*L*was about 24 hours by parallel computing with 32 CPUs. Because the Bohr radius (

*a*

_{B}) of the semiconductor materials analyzed in the present study is from 2.6 nm (CdS) to 6.5 nm (CdTe), the structural size of the tetrapod that is represented by

*D*satisfies

*D*/2 ≤

*a*

_{B}in most cases, which means that the system is in the strong confinement regime. So, the Coulomb energy is relatively small compared with the kinetic energy, which justifies our numerical method of the diagonalization of the configuration interaction Hamiltonian. It also brings about distinct peaks in the absorption spectra in spite of the large inhomogeneous broadening as will be shown in Section 3.

We found that most of the electron and hole wave functions in the low energy range are characterized by the angular momentum around the arm axis, *m*, and the number of nodes along the arm axis, *n*, since four arms are approximately independent being separated by the central core and the arms have a cylindrical symmetry. We also found that as far as the low energy range close to the absorption edge is concerned, important contribution is made by one-particle states with *m* = 0. Then, it is convenient to know their possible symmetry in advance, since we can judge whether they can contribute to the dipole-allowed optical transition. When we denote the electron or hole wave function localized in the *i* th arm by *ϕ _{i}*, it is easy to see that their symmetric combination gives a wave function of the

*A*

_{1}symmetry of point group

*T*:

_{d}*T*

_{2}-symmetric energy level:

On the other hand, the lowest electron wave function, which has the *A*_{1} symmetry, is localized in and around the central core. It is worth noting that we can tell the symmetries of low energy excitons from this fact. Actually, the pair states composed of the lowest electron level and low energy hole levels, the latter of which have *A*_{1} or *T*_{2} symmetry as mentioned above, can only have *A*_{1} or *T*_{2} symmetry, which can be easily verified by using the well-known reduction formula of group theory [53]. Therefore, excitons in the low energy range close to the absorption edge are characterized by the *A*_{1} and *T*_{2} symmetries, among which only *A*_{1} excitons contribute to dipole-allowed optical transitions. As a consequence, if the lowest exciton has the *T*_{2} symmetry, quantum tetrapods are non-luminescent unless thermal excitation induces a non-vanishing population of higher energy *A*_{1} excitons.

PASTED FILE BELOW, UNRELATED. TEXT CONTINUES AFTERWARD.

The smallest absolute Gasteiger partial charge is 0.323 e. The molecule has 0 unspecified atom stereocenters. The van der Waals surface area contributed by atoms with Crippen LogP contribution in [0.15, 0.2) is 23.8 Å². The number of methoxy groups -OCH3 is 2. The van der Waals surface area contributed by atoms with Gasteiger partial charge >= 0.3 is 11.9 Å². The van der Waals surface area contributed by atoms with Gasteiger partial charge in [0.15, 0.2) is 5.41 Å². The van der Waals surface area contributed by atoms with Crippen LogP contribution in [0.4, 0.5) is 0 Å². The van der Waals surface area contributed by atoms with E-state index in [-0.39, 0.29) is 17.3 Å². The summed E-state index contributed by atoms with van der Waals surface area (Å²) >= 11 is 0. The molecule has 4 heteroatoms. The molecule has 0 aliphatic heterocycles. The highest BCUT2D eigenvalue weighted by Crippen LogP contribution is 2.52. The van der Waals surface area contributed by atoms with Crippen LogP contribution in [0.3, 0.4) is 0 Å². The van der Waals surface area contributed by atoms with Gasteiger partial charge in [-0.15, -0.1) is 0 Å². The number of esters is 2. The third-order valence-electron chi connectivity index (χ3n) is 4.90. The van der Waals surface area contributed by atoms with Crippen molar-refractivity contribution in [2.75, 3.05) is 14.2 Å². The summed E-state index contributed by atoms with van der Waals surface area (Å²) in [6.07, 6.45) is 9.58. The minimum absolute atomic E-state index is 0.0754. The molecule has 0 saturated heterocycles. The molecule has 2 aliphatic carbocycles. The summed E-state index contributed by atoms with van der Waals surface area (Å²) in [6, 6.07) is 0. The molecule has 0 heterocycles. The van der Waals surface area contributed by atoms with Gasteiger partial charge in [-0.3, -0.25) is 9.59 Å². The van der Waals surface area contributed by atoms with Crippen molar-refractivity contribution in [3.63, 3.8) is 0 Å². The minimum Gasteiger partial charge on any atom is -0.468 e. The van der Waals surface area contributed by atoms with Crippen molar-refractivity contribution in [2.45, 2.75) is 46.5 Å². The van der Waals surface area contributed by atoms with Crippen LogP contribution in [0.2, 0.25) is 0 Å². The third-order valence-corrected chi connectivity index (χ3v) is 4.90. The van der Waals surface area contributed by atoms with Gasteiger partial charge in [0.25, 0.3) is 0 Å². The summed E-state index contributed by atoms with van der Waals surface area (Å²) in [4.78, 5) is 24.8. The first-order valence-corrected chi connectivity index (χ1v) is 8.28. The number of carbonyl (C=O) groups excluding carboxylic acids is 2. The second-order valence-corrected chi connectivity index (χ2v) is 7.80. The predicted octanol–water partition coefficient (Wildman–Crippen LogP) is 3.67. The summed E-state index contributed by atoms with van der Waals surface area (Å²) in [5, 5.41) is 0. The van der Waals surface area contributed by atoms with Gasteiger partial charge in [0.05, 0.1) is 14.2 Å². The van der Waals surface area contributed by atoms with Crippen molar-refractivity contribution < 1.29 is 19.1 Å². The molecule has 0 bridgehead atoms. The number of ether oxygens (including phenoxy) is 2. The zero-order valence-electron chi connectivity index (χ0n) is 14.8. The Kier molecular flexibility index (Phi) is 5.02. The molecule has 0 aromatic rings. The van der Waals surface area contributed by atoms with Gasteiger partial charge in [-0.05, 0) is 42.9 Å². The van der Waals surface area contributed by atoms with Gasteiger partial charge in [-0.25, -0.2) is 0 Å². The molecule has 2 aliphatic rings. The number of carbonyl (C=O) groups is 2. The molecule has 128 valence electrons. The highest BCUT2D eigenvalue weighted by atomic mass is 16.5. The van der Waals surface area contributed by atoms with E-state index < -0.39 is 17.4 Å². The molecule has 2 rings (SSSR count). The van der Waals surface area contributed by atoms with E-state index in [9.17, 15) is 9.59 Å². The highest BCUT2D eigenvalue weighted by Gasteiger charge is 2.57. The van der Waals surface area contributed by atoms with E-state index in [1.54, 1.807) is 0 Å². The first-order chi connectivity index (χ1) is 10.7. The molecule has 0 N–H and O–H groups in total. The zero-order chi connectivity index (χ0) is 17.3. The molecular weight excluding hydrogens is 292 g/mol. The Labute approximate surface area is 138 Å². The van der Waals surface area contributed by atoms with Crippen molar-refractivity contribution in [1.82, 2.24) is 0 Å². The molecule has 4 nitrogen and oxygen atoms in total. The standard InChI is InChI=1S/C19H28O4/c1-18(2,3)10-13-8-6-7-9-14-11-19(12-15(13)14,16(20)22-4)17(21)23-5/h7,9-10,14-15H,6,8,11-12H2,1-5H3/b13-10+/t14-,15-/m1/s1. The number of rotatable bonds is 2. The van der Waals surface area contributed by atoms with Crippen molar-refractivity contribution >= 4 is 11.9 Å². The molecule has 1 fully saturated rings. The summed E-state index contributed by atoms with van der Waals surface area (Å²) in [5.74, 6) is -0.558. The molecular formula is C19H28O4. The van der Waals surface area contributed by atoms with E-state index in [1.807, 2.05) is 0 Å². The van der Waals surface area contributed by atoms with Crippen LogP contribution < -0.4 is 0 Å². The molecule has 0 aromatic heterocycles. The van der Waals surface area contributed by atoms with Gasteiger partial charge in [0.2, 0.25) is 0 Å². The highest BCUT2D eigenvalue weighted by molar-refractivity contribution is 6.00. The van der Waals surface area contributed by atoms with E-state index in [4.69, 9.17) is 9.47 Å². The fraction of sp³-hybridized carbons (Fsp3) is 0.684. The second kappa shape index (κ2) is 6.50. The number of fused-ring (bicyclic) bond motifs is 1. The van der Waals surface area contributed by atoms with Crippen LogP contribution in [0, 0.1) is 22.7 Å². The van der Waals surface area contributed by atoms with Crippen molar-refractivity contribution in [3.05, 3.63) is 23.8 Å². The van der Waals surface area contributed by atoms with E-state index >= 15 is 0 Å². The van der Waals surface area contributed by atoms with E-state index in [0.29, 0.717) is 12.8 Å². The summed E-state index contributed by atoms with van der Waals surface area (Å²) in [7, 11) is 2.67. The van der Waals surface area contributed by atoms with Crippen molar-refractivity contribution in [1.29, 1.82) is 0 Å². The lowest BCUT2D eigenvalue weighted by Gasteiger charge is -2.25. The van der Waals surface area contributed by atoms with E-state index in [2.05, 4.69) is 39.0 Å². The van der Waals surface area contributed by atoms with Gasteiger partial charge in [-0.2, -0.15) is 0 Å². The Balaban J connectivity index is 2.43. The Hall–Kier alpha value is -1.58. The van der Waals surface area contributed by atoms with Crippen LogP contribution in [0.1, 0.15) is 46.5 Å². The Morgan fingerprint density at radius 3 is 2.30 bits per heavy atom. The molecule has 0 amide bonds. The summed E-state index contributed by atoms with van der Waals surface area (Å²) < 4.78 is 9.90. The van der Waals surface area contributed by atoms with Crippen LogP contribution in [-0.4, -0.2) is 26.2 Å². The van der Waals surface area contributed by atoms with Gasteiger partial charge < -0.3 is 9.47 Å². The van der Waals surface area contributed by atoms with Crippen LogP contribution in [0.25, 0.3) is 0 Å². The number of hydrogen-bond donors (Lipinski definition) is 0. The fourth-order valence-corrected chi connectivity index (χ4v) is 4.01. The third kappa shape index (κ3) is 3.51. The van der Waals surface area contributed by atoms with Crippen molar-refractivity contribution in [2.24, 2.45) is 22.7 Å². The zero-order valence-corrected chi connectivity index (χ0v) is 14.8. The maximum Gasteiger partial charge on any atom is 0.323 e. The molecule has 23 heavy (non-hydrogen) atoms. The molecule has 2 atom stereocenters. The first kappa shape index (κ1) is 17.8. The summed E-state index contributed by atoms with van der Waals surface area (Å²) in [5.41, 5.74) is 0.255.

## 3. Results and discussion

Figure 2 shows the *D* (arm diameter) dependence of the lowest twenty exciton energies for CdTe, CdS, CdSe, ZnTe, and ZnSe quantum tetrapods. From our previous study [35], we found that the *L* (arm length) dependence of the exciton energy was small, so we fixed it to 9 nm, which is a typical value observed in experiments. On the other hand, we varied *D* from 2.2 nm to 7 nm in order to compare our numerical results with available experimental data. We also examined the wave functions of the lowest twenty electron and hole states, which govern the absorption and emission spectra in the vicinity of the absorption edge, and found that all of them were characterized by angular momentum of *m* = 0 and had *A*_{1} or *T*_{2} spatial symmetry. In a higer energy range, we also found *m* ≥ 1 states. But they were not important for the energy range that we deal with in this study.

As we described in the previous section, all these excitons have *A*_{1} or *T*_{2} symmetry. They show an apparent blue shift with decreasing *D* as a consequence of quantum confinement of exciton wave functions. Most of the lowest spin-singlet excitons have the *A*_{1} symmetry, so those quantum tetrapods are luminescent. Exceptions are CdS for all *D*, CdTe with *D* ≥ 4 nm, and CdSe with *D* ≥ 5 nm. Their lowest spin-singlet excitons have the optically inactive *T*_{2} symmetry, so they are basically non-luminescent. However, the energy difference between these lowest *T*_{2} and the lowest *A*_{1} excitons is less than 2 meV. So, the room-temperature thermal energy (26 meV) mixes the population of these two exciton states and luminescence from the *A*_{1} exciton level must be observed.